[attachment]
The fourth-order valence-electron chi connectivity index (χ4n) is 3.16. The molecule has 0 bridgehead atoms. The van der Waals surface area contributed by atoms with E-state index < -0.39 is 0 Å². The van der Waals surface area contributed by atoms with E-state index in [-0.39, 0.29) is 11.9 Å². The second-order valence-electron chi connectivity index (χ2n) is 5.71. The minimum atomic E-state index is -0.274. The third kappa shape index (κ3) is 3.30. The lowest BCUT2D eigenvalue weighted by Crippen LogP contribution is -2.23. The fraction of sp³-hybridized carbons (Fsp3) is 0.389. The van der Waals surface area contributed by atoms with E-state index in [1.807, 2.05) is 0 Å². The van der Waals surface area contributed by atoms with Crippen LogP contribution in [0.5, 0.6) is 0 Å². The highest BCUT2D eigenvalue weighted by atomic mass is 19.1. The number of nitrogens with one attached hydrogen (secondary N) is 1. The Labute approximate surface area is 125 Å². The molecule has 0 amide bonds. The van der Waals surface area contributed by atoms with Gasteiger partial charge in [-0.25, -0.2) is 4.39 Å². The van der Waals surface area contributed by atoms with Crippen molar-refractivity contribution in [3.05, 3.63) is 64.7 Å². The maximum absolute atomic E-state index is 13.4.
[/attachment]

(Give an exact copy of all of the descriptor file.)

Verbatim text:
The fourth-order valence-electron chi connectivity index (χ4n) is 3.16. The molecule has 0 bridgehead atoms. The van der Waals surface area contributed by atoms with E-state index < -0.39 is 0 Å². The van der Waals surface area contributed by atoms with E-state index in [-0.39, 0.29) is 11.9 Å². The second-order valence-electron chi connectivity index (χ2n) is 5.71. The minimum atomic E-state index is -0.274. The third kappa shape index (κ3) is 3.30. The lowest BCUT2D eigenvalue weighted by Crippen LogP contribution is -2.23. The fraction of sp³-hybridized carbons (Fsp3) is 0.389. The van der Waals surface area contributed by atoms with E-state index in [1.807, 2.05) is 0 Å². The van der Waals surface area contributed by atoms with Crippen LogP contribution in [0.5, 0.6) is 0 Å². The highest BCUT2D eigenvalue weighted by atomic mass is 19.1. The number of nitrogens with one attached hydrogen (secondary N) is 1. The Labute approximate surface area is 125 Å². The molecule has 0 amide bonds. The van der Waals surface area contributed by atoms with Gasteiger partial charge in [-0.25, -0.2) is 4.39 Å². The van der Waals surface area contributed by atoms with Crippen molar-refractivity contribution in [3.05, 3.63) is 64.7 Å². The maximum absolute atomic E-state index is 13.4.